Do you remember that scene when Maria runs across the mountain meadow singing “the hills are alive?” We never knew the Sound of Music was based on a true story. When the von Trapps left Austria in 1939, they were assisted by their family priest who helped them organize a singing tour, first in the US, then in Scandinavia. After a second return to the USA in 1940, they settled in the mountains of northern Vermont, which Maria said was “as close to our home in Austria as anywhere we’ve seen.”
Outside of Stowe, one of Vermont’s big ski centers, you’ll begin seeing signs for the Trapp family lodge. Drive out into the country, up (and up and up), and you’ll find it, perched on top of a mountain with stunning views toward the di˚stant peaks. It does look a bit like a mountain chalet. As the story goes, the Trapps made many friends on their musical tours, and entertained many of them here on the mountain. In time, the family expanded the lodge and opened it as a guest house. Since then it’s grown into a hotel and, on the surrounding acreage guest bungalows and timeshare condos. All very tasteful.
Just down the hill is the new Trapp Biergarten and brewery, where they probably brew Trappish ale. The lodge dining room has an amazing view, and serves lunch and dinner. One of the bellmen told us that Georg and Maria’s son, Johannes, still lives here and comes to the lodge every morning for breakfast and to get the daily papers. He also told us we could only park in the front lot during the day, but could use the side lot overnight. We weren’t quick enough on our feet to ask if that meant we could camp there, but that may be so.
Stowe is an upscale, artsy ski and sport town, with lots of little restaurants, galleries, and outdoor stores. Within an hour’s drive are a number of Vermont cheese dairies, including Cabot’s and one we really liked, the Sage Farm Goat Dairy. Ben & Jerry’s headquarters is 20 minutes down the road, and the Cold Hollow Cider Mill is a Harvest Host overnight stop and serves the best maple creamees we’ve had in the state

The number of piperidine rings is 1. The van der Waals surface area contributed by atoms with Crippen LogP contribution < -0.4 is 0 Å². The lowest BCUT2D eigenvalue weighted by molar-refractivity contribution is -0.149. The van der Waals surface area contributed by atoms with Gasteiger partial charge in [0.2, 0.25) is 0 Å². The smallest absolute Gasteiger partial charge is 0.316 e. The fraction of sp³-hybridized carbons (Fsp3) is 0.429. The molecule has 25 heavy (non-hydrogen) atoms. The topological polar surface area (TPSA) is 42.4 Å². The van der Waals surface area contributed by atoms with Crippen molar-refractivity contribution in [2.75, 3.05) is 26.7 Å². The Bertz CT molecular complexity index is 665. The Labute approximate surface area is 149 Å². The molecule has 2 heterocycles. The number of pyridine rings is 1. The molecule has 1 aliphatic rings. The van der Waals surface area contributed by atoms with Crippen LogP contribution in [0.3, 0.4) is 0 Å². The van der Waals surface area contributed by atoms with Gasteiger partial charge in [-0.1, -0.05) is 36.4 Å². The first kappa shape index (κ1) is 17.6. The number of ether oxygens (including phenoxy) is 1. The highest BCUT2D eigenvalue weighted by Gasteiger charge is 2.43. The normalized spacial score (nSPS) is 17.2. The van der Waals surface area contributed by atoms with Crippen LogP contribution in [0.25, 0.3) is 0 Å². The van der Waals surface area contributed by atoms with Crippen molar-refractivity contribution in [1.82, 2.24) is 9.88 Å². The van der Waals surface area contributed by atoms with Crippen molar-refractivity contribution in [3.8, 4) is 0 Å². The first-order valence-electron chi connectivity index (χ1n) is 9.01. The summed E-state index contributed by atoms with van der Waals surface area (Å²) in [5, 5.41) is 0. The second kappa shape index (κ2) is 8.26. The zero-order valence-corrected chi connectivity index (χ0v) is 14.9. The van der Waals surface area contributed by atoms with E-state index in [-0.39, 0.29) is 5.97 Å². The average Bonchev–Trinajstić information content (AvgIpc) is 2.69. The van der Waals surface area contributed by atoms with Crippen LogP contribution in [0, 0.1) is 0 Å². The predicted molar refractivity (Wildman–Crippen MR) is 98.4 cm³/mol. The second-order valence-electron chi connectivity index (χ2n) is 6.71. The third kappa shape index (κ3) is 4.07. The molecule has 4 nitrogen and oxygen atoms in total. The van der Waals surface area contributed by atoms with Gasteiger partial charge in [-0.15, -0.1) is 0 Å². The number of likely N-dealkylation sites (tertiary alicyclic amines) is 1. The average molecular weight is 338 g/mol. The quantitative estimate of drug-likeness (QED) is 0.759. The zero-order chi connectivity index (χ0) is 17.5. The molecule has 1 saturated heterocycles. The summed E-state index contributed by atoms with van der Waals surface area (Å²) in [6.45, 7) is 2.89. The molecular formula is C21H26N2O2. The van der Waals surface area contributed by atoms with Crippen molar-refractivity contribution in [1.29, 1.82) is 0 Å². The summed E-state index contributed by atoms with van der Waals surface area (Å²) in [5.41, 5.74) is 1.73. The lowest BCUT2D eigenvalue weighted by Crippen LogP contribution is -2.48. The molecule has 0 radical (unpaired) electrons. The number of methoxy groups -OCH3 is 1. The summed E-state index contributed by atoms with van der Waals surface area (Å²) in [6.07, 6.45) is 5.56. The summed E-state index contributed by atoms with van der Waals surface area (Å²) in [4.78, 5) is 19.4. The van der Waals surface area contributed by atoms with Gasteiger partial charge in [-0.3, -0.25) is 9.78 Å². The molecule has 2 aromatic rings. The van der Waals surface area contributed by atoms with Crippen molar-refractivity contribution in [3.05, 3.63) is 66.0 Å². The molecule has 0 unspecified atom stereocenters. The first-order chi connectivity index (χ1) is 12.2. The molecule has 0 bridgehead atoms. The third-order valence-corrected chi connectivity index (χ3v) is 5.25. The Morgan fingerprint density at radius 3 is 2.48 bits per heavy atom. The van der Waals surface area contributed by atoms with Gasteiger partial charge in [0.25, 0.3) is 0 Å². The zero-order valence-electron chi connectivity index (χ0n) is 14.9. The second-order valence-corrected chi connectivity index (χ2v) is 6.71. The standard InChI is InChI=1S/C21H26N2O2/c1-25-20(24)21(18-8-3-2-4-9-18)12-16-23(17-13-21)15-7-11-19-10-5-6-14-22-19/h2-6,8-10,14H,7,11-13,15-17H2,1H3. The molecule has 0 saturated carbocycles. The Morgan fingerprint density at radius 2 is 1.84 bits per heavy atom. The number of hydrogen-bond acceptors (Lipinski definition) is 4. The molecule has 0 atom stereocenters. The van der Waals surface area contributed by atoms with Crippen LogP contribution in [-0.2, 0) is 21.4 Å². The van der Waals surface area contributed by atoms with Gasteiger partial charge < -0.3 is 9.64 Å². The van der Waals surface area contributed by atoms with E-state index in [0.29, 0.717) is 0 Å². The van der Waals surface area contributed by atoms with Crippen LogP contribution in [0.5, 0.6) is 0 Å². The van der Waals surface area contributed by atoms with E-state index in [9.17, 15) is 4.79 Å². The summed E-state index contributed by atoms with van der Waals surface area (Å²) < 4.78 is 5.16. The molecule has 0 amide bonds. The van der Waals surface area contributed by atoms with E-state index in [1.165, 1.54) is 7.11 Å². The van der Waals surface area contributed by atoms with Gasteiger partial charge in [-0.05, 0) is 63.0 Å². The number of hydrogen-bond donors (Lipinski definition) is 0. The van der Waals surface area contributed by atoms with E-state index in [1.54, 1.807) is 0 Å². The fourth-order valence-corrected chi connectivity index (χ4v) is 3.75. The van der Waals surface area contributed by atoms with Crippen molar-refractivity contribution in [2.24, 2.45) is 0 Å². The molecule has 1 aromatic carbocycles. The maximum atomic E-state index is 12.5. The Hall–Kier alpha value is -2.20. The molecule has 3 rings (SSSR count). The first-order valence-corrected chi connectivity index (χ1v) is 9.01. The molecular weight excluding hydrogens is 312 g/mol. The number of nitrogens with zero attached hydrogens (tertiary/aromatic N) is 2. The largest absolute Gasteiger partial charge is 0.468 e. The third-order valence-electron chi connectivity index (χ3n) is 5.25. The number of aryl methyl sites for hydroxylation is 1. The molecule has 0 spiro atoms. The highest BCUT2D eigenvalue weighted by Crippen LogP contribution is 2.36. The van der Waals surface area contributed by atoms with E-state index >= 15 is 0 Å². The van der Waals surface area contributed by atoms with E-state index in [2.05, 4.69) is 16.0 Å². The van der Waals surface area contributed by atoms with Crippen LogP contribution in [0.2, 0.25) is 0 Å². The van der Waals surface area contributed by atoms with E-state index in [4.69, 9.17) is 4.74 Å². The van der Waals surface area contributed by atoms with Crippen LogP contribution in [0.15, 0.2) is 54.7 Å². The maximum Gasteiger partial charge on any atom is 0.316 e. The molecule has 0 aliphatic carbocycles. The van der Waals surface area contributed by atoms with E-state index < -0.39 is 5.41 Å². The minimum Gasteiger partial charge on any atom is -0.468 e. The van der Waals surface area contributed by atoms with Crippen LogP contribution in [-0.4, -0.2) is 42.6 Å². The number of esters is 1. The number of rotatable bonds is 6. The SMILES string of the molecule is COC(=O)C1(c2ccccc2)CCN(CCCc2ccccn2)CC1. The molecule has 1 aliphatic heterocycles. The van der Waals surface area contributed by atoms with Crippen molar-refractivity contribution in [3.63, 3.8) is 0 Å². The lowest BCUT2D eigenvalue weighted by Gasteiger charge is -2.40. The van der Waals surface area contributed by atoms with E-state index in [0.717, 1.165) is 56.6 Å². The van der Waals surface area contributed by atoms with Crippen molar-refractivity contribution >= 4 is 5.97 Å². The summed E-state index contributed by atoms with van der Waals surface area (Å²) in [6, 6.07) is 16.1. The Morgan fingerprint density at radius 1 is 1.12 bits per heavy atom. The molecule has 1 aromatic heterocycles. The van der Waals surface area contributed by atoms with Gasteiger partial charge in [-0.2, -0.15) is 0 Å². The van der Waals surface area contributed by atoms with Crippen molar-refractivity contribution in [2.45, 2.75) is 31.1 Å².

Aside from Interstate 89, which is one of the most beautiful freeways we’ve driven, the roads in Vermont are small and rural and wind their way through family farm country liberally studded with fruit and vegetable stands, historic markers, and hardworking small towns. Rivers abound, and there are many campgrounds. This is country for taking it easy and seeing what’s around the next bend in the road.
We came across few boondocking sites, but if you belong to Harvest Hosts there are more options.
Harvest Hosts is a membership site that provides truly unique overnight stops at wineries, farms and attractions. If you want to jin, we can save you 15% if you sign up through our affiliate link at http://rvlifestyle.com/harvesthosts
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